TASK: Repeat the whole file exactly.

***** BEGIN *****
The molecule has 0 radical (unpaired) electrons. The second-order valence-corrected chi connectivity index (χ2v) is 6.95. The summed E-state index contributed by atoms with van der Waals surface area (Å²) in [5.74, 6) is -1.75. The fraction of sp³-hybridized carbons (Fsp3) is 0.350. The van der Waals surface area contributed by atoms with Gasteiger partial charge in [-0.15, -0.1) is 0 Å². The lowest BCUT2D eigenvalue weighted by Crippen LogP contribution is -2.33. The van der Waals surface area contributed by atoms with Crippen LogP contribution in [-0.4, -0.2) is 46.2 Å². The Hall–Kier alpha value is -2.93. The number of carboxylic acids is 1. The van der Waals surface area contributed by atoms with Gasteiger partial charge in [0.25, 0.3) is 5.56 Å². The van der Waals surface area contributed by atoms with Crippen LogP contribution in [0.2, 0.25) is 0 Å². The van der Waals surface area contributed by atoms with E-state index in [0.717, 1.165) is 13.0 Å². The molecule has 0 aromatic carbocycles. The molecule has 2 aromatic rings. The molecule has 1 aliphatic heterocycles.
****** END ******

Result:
The molecule has 0 radical (unpaired) electrons. The second-order valence-corrected chi connectivity index (χ2v) is 6.95. The summed E-state index contributed by atoms with van der Waals surface area (Å²) in [5.74, 6) is -1.75. The fraction of sp³-hybridized carbons (Fsp3) is 0.350. The van der Waals surface area contributed by atoms with Gasteiger partial charge in [-0.15, -0.1) is 0 Å². The lowest BCUT2D eigenvalue weighted by Crippen LogP contribution is -2.33. The van der Waals surface area contributed by atoms with Crippen LogP contribution in [-0.4, -0.2) is 46.2 Å². The Hall–Kier alpha value is -2.93. The number of carboxylic acids is 1. The van der Waals surface area contributed by atoms with Gasteiger partial charge in [0.25, 0.3) is 5.56 Å². The van der Waals surface area contributed by atoms with Crippen LogP contribution in [0.2, 0.25) is 0 Å². The van der Waals surface area contributed by atoms with E-state index in [0.717, 1.165) is 13.0 Å². The molecule has 0 aromatic carbocycles. The molecule has 2 aromatic rings. The molecule has 1 aliphatic heterocycles.